A measuring system used to measure things like distances, volumes etc. Used in the British Empire (although the metric system is creeping in). Distances, for instance, were measured in inches, feet, yards and miles. But unlike the metric system, where a metre consists of 100 centimetres, a foot fails to do the obvious and instead consists of 12 inches (is that true? imagine that!). Abandoned for its complicatedness by almost every country in the world except the United States of America and the UK.

A rather old system of measurement whereby unit ratios are not based on ten, but rather (at least in the case of volume), 2. Note:
1 barrel = 2 strikes
1 strike = 2 bushels
1 bushel = 2 buckets
1 bucket = 2 pecks
1 peck = 2 gallons
1 gallon = 2 pottles
1 pottle = 2 quarts
1 quart = 2 pints
1 pint = 2 cups
1 cup = 2 gills
1 gill = 2 wine glasses
1 wine glass = 2 fluid ounces
1 fluid ounce = 2 tablespoonse
1 tablespoon = 2 dessert spoons
1 dessert spoon = 2 drams
1 dram = 2 pinches
1 pinch = 2 dashes, etc...

Imperial Measurement System

An ergonomic system of measurement based on everyday life.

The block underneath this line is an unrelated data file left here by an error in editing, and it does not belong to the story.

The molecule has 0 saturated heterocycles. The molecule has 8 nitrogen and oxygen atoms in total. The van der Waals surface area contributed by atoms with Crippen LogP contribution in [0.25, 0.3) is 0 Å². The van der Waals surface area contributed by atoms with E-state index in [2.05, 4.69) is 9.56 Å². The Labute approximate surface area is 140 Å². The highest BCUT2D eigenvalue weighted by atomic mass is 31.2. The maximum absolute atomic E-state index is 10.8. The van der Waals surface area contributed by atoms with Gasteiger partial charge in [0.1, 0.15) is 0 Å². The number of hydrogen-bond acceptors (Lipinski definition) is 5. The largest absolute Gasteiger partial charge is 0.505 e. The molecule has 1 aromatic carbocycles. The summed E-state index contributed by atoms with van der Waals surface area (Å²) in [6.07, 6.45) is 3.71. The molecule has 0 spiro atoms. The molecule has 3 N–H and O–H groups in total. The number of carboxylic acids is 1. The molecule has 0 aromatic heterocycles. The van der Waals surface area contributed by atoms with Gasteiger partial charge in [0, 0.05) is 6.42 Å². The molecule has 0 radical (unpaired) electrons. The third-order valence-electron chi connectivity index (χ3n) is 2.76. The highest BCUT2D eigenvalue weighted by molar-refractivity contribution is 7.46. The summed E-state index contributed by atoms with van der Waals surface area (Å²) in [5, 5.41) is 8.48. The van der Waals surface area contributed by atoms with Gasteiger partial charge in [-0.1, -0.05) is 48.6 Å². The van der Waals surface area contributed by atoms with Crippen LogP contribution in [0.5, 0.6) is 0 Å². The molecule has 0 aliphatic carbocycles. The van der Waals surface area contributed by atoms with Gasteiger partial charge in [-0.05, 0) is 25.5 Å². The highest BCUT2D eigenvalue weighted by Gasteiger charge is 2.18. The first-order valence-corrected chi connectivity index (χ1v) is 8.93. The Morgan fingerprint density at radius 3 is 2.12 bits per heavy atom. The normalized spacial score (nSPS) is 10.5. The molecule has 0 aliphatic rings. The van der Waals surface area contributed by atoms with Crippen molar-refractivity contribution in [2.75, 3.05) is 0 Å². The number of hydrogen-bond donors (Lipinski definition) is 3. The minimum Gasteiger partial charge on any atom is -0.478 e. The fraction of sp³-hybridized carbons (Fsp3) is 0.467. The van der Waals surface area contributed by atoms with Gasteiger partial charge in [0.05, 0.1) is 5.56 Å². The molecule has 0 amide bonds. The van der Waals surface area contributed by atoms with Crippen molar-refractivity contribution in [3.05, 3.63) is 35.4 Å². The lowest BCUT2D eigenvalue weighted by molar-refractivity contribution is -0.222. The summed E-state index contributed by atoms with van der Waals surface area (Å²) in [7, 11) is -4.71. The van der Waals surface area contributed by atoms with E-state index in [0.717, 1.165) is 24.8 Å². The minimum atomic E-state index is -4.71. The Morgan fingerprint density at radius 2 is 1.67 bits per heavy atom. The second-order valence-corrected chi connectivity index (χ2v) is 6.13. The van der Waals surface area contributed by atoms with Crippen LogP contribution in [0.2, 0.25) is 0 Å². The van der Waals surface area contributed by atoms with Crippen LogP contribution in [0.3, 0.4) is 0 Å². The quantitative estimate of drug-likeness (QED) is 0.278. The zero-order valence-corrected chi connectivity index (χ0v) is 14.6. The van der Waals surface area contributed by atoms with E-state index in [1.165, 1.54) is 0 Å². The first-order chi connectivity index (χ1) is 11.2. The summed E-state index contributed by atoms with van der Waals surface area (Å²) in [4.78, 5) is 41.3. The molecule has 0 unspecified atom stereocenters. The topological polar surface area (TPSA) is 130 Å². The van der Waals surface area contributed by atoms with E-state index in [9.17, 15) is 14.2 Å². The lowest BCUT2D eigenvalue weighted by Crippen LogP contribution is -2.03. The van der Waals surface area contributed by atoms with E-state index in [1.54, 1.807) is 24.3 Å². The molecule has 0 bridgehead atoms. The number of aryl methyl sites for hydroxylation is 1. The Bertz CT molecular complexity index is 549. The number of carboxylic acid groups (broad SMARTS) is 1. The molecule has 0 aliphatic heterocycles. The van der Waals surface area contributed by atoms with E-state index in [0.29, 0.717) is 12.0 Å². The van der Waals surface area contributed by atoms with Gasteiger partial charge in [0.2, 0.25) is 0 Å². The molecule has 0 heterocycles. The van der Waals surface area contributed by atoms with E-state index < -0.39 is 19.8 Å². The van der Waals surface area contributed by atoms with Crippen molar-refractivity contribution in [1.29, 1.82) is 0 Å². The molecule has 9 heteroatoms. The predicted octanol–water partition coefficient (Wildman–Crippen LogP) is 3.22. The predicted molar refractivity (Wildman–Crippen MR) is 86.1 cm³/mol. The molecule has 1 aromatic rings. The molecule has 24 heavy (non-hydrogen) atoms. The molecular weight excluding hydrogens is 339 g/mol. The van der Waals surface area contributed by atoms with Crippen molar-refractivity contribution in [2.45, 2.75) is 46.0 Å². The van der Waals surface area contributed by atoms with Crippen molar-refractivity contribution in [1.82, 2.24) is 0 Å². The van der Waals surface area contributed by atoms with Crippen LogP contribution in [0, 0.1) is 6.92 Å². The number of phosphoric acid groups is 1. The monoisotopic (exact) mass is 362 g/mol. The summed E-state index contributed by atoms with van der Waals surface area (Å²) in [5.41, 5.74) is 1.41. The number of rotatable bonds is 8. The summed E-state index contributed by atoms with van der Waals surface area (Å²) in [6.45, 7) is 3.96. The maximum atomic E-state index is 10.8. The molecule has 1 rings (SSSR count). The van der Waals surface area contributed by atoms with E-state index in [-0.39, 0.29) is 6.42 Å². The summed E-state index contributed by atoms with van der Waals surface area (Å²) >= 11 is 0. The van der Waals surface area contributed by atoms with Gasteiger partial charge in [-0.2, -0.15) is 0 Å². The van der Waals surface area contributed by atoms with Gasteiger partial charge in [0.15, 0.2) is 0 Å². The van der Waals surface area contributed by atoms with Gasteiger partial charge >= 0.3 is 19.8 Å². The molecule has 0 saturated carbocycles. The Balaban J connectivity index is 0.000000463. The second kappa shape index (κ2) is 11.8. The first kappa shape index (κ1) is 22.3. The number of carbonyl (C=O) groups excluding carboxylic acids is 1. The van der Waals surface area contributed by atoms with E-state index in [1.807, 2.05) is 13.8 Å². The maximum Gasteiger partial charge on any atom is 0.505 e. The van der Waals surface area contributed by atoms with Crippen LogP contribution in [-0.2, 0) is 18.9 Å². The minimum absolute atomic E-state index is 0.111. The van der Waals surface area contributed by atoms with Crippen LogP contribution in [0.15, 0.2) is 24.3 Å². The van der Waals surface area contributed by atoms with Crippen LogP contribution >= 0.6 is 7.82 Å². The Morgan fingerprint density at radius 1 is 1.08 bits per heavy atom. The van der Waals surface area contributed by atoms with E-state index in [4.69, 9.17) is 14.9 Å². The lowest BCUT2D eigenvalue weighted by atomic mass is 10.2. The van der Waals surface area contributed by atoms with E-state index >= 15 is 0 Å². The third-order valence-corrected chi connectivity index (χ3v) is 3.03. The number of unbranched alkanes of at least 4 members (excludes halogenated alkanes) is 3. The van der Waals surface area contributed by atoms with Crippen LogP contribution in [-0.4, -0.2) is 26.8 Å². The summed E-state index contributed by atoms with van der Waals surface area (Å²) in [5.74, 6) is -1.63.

Proof:

Liquid Volume

Pint (idea)
A pint is precisely the maximum amount of liquid which can be ingested in one gulp by an average human being.
 
Gallon (idea)
As much liquid as the average human being can drink without throwing up.
 
Weight (humans don't know about mass)

Stone (idea)
Well, clearly the approx. weight of the biggest rock you can clasp in a human hand.
 
Tonne (idea)
The weight of the biggest rock that humans can move co-operatively.
 
Length (where the rule is most patent)

Foot (idea)
Hmm... The length of a human foot?
 
Yard (idea)
The length of a human stride.
 
Mile (idea)
The longest distance that can be considered a short walk by a human from anywhere else.

So it shouldn't come as much of a surprise that people experienced in the use of Imperial measurements have trouble getting to grips with the Metric System, should it?

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